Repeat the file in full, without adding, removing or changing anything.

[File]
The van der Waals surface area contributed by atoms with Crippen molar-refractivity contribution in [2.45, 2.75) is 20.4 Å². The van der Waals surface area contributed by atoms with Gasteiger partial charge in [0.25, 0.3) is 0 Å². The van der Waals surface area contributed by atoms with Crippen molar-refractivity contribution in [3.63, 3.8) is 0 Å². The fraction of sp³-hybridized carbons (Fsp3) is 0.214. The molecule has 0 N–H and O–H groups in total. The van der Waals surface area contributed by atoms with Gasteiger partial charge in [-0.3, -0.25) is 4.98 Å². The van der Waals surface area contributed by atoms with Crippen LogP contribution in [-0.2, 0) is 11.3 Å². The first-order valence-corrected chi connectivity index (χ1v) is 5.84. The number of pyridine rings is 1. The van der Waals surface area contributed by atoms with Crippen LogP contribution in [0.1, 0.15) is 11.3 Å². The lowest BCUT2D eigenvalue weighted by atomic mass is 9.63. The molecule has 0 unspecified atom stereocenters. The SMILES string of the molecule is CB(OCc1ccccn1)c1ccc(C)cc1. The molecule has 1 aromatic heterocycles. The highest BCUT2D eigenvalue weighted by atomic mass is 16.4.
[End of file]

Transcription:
The van der Waals surface area contributed by atoms with Crippen molar-refractivity contribution in [2.45, 2.75) is 20.4 Å². The van der Waals surface area contributed by atoms with Gasteiger partial charge in [0.25, 0.3) is 0 Å². The van der Waals surface area contributed by atoms with Crippen molar-refractivity contribution in [3.63, 3.8) is 0 Å². The fraction of sp³-hybridized carbons (Fsp3) is 0.214. The molecule has 0 N–H and O–H groups in total. The van der Waals surface area contributed by atoms with Gasteiger partial charge in [-0.3, -0.25) is 4.98 Å². The van der Waals surface area contributed by atoms with Crippen LogP contribution in [-0.2, 0) is 11.3 Å². The first-order valence-corrected chi connectivity index (χ1v) is 5.84. The number of pyridine rings is 1. The van der Waals surface area contributed by atoms with Crippen LogP contribution in [0.1, 0.15) is 11.3 Å². The lowest BCUT2D eigenvalue weighted by atomic mass is 9.63. The molecule has 0 unspecified atom stereocenters. The SMILES string of the molecule is CB(OCc1ccccn1)c1ccc(C)cc1. The molecule has 1 aromatic heterocycles. The highest BCUT2D eigenvalue weighted by atomic mass is 16.4.